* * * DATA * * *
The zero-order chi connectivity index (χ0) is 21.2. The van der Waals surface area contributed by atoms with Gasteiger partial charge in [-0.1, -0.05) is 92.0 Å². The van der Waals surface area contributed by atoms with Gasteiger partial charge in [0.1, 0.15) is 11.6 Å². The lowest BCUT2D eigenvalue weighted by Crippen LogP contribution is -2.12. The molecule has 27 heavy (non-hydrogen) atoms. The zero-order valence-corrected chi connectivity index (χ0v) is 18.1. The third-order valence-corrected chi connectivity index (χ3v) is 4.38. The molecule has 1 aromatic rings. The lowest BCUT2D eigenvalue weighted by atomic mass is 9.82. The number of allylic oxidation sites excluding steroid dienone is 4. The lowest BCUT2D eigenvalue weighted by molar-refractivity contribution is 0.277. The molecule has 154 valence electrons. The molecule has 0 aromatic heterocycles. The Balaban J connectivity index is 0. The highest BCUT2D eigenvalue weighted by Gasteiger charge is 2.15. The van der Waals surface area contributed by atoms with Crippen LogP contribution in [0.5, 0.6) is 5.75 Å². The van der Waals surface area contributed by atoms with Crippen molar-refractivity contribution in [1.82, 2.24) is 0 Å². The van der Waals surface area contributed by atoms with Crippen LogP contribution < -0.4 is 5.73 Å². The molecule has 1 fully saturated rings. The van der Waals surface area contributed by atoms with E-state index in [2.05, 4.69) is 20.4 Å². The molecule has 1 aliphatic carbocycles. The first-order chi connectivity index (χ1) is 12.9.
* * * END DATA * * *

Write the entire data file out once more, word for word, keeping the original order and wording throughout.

The zero-order chi connectivity index (χ0) is 21.2. The van der Waals surface area contributed by atoms with Gasteiger partial charge in [-0.1, -0.05) is 92.0 Å². The van der Waals surface area contributed by atoms with Gasteiger partial charge in [0.1, 0.15) is 11.6 Å². The lowest BCUT2D eigenvalue weighted by Crippen LogP contribution is -2.12. The molecule has 27 heavy (non-hydrogen) atoms. The zero-order valence-corrected chi connectivity index (χ0v) is 18.1. The third-order valence-corrected chi connectivity index (χ3v) is 4.38. The molecule has 1 aromatic rings. The lowest BCUT2D eigenvalue weighted by atomic mass is 9.82. The number of allylic oxidation sites excluding steroid dienone is 4. The lowest BCUT2D eigenvalue weighted by molar-refractivity contribution is 0.277. The molecule has 154 valence electrons. The molecule has 0 aromatic heterocycles. The Balaban J connectivity index is 0. The highest BCUT2D eigenvalue weighted by Gasteiger charge is 2.15. The van der Waals surface area contributed by atoms with Crippen LogP contribution in [0.5, 0.6) is 5.75 Å². The van der Waals surface area contributed by atoms with Crippen molar-refractivity contribution in [1.82, 2.24) is 0 Å². The van der Waals surface area contributed by atoms with Crippen LogP contribution < -0.4 is 5.73 Å². The molecule has 1 fully saturated rings. The van der Waals surface area contributed by atoms with E-state index in [2.05, 4.69) is 20.4 Å². The molecule has 1 aliphatic carbocycles. The first-order chi connectivity index (χ1) is 12.9.